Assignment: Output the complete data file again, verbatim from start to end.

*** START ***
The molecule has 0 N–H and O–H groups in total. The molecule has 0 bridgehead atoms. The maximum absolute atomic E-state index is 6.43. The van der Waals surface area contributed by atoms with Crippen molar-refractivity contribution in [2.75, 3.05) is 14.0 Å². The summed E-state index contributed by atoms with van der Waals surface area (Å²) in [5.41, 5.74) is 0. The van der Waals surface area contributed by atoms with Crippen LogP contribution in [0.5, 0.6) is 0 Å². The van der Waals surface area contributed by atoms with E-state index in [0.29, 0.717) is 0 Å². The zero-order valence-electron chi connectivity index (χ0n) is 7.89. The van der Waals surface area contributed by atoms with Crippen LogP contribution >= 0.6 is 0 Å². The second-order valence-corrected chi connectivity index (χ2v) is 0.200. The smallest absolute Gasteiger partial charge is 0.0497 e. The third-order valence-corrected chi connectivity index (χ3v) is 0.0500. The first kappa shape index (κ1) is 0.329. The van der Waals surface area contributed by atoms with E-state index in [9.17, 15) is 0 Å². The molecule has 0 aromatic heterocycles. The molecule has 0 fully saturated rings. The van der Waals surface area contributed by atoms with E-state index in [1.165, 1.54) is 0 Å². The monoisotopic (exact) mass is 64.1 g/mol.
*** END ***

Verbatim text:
The molecule has 0 N–H and O–H groups in total. The molecule has 0 bridgehead atoms. The maximum absolute atomic E-state index is 6.43. The van der Waals surface area contributed by atoms with Crippen molar-refractivity contribution in [2.75, 3.05) is 14.0 Å². The summed E-state index contributed by atoms with van der Waals surface area (Å²) in [5.41, 5.74) is 0. The van der Waals surface area contributed by atoms with Crippen LogP contribution in [0.5, 0.6) is 0 Å². The van der Waals surface area contributed by atoms with E-state index in [0.29, 0.717) is 0 Å². The zero-order valence-electron chi connectivity index (χ0n) is 7.89. The van der Waals surface area contributed by atoms with Crippen LogP contribution >= 0.6 is 0 Å². The second-order valence-corrected chi connectivity index (χ2v) is 0.200. The smallest absolute Gasteiger partial charge is 0.0497 e. The third-order valence-corrected chi connectivity index (χ3v) is 0.0500. The first kappa shape index (κ1) is 0.329. The van der Waals surface area contributed by atoms with E-state index in [9.17, 15) is 0 Å². The molecule has 0 aromatic heterocycles. The molecule has 0 fully saturated rings. The van der Waals surface area contributed by atoms with E-state index in [1.165, 1.54) is 0 Å². The monoisotopic (exact) mass is 64.1 g/mol.